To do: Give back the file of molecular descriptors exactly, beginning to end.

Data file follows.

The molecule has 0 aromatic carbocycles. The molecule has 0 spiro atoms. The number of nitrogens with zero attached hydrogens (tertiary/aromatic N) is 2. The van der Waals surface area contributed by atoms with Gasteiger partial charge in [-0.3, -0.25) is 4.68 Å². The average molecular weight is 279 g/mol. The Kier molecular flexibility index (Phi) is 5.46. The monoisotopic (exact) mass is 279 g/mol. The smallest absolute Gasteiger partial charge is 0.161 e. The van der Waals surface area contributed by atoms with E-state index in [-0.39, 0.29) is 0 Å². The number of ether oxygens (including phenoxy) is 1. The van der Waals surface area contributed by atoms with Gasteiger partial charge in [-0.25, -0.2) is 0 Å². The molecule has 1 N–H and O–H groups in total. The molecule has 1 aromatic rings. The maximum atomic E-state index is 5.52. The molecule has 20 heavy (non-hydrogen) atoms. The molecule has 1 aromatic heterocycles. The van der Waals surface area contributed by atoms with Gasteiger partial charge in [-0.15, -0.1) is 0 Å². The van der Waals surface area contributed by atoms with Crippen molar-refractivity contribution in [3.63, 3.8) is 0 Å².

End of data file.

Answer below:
The molecule has 0 aromatic carbocycles. The molecule has 0 spiro atoms. The number of nitrogens with zero attached hydrogens (tertiary/aromatic N) is 2. The van der Waals surface area contributed by atoms with Gasteiger partial charge in [-0.3, -0.25) is 4.68 Å². The average molecular weight is 279 g/mol. The Kier molecular flexibility index (Phi) is 5.46. The monoisotopic (exact) mass is 279 g/mol. The smallest absolute Gasteiger partial charge is 0.161 e. The van der Waals surface area contributed by atoms with E-state index in [-0.39, 0.29) is 0 Å². The number of ether oxygens (including phenoxy) is 1. The van der Waals surface area contributed by atoms with Gasteiger partial charge in [-0.25, -0.2) is 0 Å². The molecule has 1 N–H and O–H groups in total. The molecule has 1 aromatic rings. The maximum atomic E-state index is 5.52. The molecule has 20 heavy (non-hydrogen) atoms. The molecule has 1 aromatic heterocycles. The van der Waals surface area contributed by atoms with Gasteiger partial charge in [-0.15, -0.1) is 0 Å². The van der Waals surface area contributed by atoms with Crippen molar-refractivity contribution in [3.63, 3.8) is 0 Å².